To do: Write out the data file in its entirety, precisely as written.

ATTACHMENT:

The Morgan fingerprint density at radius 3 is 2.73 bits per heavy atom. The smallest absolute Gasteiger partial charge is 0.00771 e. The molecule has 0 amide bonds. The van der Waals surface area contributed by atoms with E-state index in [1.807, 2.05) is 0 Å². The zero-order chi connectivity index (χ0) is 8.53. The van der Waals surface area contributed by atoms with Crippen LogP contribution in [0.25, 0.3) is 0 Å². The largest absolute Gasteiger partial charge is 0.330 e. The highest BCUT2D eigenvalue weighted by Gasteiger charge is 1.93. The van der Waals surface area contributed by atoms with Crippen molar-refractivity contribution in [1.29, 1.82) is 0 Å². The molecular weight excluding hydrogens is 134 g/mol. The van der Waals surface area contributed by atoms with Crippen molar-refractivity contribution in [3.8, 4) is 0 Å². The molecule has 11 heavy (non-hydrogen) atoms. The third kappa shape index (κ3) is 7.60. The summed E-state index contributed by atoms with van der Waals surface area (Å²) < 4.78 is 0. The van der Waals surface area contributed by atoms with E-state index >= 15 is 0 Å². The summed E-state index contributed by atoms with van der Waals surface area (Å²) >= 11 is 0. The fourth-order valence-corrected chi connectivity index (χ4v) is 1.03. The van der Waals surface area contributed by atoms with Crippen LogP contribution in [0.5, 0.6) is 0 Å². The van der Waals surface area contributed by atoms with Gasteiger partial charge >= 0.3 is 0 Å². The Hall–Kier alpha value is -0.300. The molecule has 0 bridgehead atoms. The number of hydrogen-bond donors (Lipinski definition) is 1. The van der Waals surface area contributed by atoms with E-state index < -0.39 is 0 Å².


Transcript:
The Morgan fingerprint density at radius 3 is 2.73 bits per heavy atom. The smallest absolute Gasteiger partial charge is 0.00771 e. The molecule has 0 amide bonds. The van der Waals surface area contributed by atoms with E-state index in [1.807, 2.05) is 0 Å². The zero-order chi connectivity index (χ0) is 8.53. The van der Waals surface area contributed by atoms with Crippen LogP contribution in [0.25, 0.3) is 0 Å². The largest absolute Gasteiger partial charge is 0.330 e. The highest BCUT2D eigenvalue weighted by Gasteiger charge is 1.93. The van der Waals surface area contributed by atoms with Crippen molar-refractivity contribution in [1.29, 1.82) is 0 Å². The molecular weight excluding hydrogens is 134 g/mol. The van der Waals surface area contributed by atoms with Crippen molar-refractivity contribution in [3.8, 4) is 0 Å². The molecule has 11 heavy (non-hydrogen) atoms. The third kappa shape index (κ3) is 7.60. The summed E-state index contributed by atoms with van der Waals surface area (Å²) < 4.78 is 0. The van der Waals surface area contributed by atoms with E-state index >= 15 is 0 Å². The summed E-state index contributed by atoms with van der Waals surface area (Å²) >= 11 is 0. The fourth-order valence-corrected chi connectivity index (χ4v) is 1.03. The van der Waals surface area contributed by atoms with Crippen LogP contribution in [0.5, 0.6) is 0 Å². The van der Waals surface area contributed by atoms with Gasteiger partial charge >= 0.3 is 0 Å². The Hall–Kier alpha value is -0.300. The molecule has 0 bridgehead atoms. The number of hydrogen-bond donors (Lipinski definition) is 1. The van der Waals surface area contributed by atoms with E-state index < -0.39 is 0 Å².